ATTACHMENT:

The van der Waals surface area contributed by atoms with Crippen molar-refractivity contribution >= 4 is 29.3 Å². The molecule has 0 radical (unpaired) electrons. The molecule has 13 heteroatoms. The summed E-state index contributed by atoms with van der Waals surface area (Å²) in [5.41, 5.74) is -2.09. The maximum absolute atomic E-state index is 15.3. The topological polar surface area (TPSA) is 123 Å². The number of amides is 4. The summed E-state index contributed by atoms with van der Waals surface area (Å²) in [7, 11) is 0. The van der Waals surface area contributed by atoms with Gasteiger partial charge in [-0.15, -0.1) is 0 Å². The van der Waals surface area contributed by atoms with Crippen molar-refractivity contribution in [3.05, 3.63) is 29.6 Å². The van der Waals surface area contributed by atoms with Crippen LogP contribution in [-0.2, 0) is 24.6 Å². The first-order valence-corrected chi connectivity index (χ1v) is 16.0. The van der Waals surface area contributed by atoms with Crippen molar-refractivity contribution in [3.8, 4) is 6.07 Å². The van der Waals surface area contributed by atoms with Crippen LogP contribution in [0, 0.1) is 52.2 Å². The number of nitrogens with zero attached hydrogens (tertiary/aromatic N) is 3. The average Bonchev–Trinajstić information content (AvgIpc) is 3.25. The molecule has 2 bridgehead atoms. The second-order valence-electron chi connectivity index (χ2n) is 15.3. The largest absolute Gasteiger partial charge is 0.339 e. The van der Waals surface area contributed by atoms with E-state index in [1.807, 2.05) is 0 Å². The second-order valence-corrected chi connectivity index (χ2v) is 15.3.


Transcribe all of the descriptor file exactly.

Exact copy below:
The van der Waals surface area contributed by atoms with Crippen molar-refractivity contribution >= 4 is 29.3 Å². The molecule has 0 radical (unpaired) electrons. The molecule has 13 heteroatoms. The summed E-state index contributed by atoms with van der Waals surface area (Å²) in [5.41, 5.74) is -2.09. The maximum absolute atomic E-state index is 15.3. The topological polar surface area (TPSA) is 123 Å². The number of amides is 4. The summed E-state index contributed by atoms with van der Waals surface area (Å²) in [7, 11) is 0. The van der Waals surface area contributed by atoms with Gasteiger partial charge in [-0.15, -0.1) is 0 Å². The van der Waals surface area contributed by atoms with Crippen molar-refractivity contribution in [3.05, 3.63) is 29.6 Å². The van der Waals surface area contributed by atoms with Crippen LogP contribution in [-0.2, 0) is 24.6 Å². The first-order valence-corrected chi connectivity index (χ1v) is 16.0. The van der Waals surface area contributed by atoms with Crippen molar-refractivity contribution in [3.8, 4) is 6.07 Å². The van der Waals surface area contributed by atoms with Crippen LogP contribution in [0, 0.1) is 52.2 Å². The number of nitrogens with zero attached hydrogens (tertiary/aromatic N) is 3. The average Bonchev–Trinajstić information content (AvgIpc) is 3.25. The molecule has 2 bridgehead atoms. The second-order valence-electron chi connectivity index (χ2n) is 15.3. The largest absolute Gasteiger partial charge is 0.339 e. The van der Waals surface area contributed by atoms with E-state index in [1.807, 2.05) is 0 Å². The second-order valence-corrected chi connectivity index (χ2v) is 15.3.